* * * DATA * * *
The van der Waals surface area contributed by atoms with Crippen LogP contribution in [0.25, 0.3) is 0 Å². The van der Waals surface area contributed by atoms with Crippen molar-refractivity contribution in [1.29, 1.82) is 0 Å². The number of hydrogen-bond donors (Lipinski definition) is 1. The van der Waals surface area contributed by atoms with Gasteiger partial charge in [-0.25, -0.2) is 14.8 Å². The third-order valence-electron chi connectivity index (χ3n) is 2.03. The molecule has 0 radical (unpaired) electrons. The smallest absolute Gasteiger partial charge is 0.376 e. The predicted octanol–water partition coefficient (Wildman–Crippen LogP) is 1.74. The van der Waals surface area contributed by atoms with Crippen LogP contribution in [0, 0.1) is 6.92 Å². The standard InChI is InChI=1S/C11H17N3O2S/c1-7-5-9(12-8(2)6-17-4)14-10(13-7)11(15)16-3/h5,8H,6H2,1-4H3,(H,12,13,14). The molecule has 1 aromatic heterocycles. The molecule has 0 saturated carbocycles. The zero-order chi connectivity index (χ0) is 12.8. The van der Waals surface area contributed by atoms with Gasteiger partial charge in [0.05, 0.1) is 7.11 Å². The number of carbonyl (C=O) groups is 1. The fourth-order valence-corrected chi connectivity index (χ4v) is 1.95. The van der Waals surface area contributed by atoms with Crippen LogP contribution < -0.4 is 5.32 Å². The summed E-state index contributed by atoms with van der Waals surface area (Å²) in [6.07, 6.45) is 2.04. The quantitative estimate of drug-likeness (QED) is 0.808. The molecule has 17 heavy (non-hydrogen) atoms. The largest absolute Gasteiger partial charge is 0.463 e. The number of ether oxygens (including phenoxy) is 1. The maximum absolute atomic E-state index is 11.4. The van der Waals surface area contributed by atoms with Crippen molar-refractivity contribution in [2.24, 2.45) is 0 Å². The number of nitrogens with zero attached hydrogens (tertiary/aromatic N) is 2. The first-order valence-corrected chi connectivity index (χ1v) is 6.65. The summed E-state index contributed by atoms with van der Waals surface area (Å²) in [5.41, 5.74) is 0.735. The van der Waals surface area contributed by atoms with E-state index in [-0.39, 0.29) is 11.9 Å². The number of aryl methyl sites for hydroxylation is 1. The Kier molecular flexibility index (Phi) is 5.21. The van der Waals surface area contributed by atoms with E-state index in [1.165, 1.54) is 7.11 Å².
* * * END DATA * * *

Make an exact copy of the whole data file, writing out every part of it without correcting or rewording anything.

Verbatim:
The van der Waals surface area contributed by atoms with Crippen LogP contribution in [0.25, 0.3) is 0 Å². The van der Waals surface area contributed by atoms with Crippen molar-refractivity contribution in [1.29, 1.82) is 0 Å². The number of hydrogen-bond donors (Lipinski definition) is 1. The van der Waals surface area contributed by atoms with Gasteiger partial charge in [-0.25, -0.2) is 14.8 Å². The third-order valence-electron chi connectivity index (χ3n) is 2.03. The molecule has 0 radical (unpaired) electrons. The smallest absolute Gasteiger partial charge is 0.376 e. The predicted octanol–water partition coefficient (Wildman–Crippen LogP) is 1.74. The van der Waals surface area contributed by atoms with Crippen LogP contribution in [0, 0.1) is 6.92 Å². The standard InChI is InChI=1S/C11H17N3O2S/c1-7-5-9(12-8(2)6-17-4)14-10(13-7)11(15)16-3/h5,8H,6H2,1-4H3,(H,12,13,14). The molecule has 1 aromatic heterocycles. The molecule has 0 saturated carbocycles. The zero-order chi connectivity index (χ0) is 12.8. The van der Waals surface area contributed by atoms with Gasteiger partial charge in [0.05, 0.1) is 7.11 Å². The number of carbonyl (C=O) groups is 1. The fourth-order valence-corrected chi connectivity index (χ4v) is 1.95. The van der Waals surface area contributed by atoms with Crippen LogP contribution < -0.4 is 5.32 Å². The summed E-state index contributed by atoms with van der Waals surface area (Å²) in [6.07, 6.45) is 2.04. The quantitative estimate of drug-likeness (QED) is 0.808. The molecule has 17 heavy (non-hydrogen) atoms. The largest absolute Gasteiger partial charge is 0.463 e. The number of ether oxygens (including phenoxy) is 1. The maximum absolute atomic E-state index is 11.4. The van der Waals surface area contributed by atoms with Crippen molar-refractivity contribution in [2.24, 2.45) is 0 Å². The number of nitrogens with zero attached hydrogens (tertiary/aromatic N) is 2. The first-order valence-corrected chi connectivity index (χ1v) is 6.65. The summed E-state index contributed by atoms with van der Waals surface area (Å²) in [5.41, 5.74) is 0.735. The van der Waals surface area contributed by atoms with E-state index in [-0.39, 0.29) is 11.9 Å². The number of aryl methyl sites for hydroxylation is 1. The Kier molecular flexibility index (Phi) is 5.21. The van der Waals surface area contributed by atoms with E-state index in [1.165, 1.54) is 7.11 Å².